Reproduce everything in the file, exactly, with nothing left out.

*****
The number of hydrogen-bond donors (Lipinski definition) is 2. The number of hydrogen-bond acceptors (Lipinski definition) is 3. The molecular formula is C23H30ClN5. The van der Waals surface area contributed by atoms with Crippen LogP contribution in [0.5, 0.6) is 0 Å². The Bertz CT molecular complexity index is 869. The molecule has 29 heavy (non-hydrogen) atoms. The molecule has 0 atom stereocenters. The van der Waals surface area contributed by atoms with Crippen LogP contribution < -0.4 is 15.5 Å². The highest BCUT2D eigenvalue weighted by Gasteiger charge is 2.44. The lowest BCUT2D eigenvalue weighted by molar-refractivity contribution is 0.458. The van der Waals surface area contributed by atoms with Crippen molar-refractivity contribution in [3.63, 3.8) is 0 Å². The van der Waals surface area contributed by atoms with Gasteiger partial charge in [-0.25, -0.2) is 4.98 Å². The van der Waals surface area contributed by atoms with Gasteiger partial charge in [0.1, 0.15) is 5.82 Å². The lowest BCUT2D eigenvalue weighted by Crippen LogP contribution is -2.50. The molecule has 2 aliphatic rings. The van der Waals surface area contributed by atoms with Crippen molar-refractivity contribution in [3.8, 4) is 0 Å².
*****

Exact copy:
The number of hydrogen-bond donors (Lipinski definition) is 2. The number of hydrogen-bond acceptors (Lipinski definition) is 3. The molecular formula is C23H30ClN5. The van der Waals surface area contributed by atoms with Crippen LogP contribution in [0.5, 0.6) is 0 Å². The Bertz CT molecular complexity index is 869. The molecule has 29 heavy (non-hydrogen) atoms. The molecule has 0 atom stereocenters. The van der Waals surface area contributed by atoms with Crippen LogP contribution < -0.4 is 15.5 Å². The highest BCUT2D eigenvalue weighted by Gasteiger charge is 2.44. The lowest BCUT2D eigenvalue weighted by molar-refractivity contribution is 0.458. The van der Waals surface area contributed by atoms with Crippen molar-refractivity contribution in [3.63, 3.8) is 0 Å². The van der Waals surface area contributed by atoms with Gasteiger partial charge in [-0.25, -0.2) is 4.98 Å². The van der Waals surface area contributed by atoms with Gasteiger partial charge in [0.1, 0.15) is 5.82 Å². The lowest BCUT2D eigenvalue weighted by Crippen LogP contribution is -2.50. The molecule has 2 aliphatic rings. The van der Waals surface area contributed by atoms with Crippen molar-refractivity contribution in [3.8, 4) is 0 Å².